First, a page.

We were at that old dining table, the one I’d been dragging behind me since college, having finished our first annual St. Patrick’s Day dinner. I had a half pint of green-tinted beer in front of me; she had half a plate of corned beef and cabbage in front of her.
We were talking about important things like the tenability of Irish folklore.
Why, do you think, I asked, would anyone ever have believed in little people living amongst the clover playing all sorts of trickery and creating all sorts of trouble?
Why wouldn’t they believe in such things, she asked.
I lifted the glass to my mouth and sighed: green is not the color of potable things. You can’t be telling me, I said, you believe leprechauns exist.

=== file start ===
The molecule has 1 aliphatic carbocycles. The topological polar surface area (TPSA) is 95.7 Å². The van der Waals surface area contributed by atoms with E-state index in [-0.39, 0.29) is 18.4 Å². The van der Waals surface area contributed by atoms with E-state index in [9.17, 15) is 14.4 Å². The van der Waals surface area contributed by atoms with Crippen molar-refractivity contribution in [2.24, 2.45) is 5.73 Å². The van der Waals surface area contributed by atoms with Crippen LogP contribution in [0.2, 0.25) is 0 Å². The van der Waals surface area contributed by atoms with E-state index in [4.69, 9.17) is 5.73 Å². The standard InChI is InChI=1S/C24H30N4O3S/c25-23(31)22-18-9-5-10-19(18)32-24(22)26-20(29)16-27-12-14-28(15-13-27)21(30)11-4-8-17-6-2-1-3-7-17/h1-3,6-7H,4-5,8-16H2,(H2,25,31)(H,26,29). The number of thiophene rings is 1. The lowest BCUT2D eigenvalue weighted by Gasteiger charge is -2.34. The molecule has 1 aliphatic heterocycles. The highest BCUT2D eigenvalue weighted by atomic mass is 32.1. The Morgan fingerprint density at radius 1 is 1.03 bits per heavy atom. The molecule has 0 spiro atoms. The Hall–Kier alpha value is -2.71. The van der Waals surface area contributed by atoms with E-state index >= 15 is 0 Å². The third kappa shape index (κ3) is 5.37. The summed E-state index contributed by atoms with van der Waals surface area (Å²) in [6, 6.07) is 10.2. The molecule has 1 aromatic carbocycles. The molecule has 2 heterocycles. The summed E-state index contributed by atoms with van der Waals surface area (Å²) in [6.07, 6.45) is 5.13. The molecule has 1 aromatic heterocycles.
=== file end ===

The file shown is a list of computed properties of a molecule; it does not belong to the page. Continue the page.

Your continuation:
You can’t prove to me, she said without pause, they don’t.
By the next St. Patrick’s Day, we would be divorced, irreconcilably so, and I would spend much time blaming the leprechauns.
Jay Todd studied writing with Frederick Barthelme and Mary Robison at the Center for Writers at the University of Southern Mississippi and now teaches at Xavier University of Louisiana. His fiction has appeared in journals such as the Southern California Review, the Chicago Quarterly Review, Fiction Weekly, and 971 Magazine.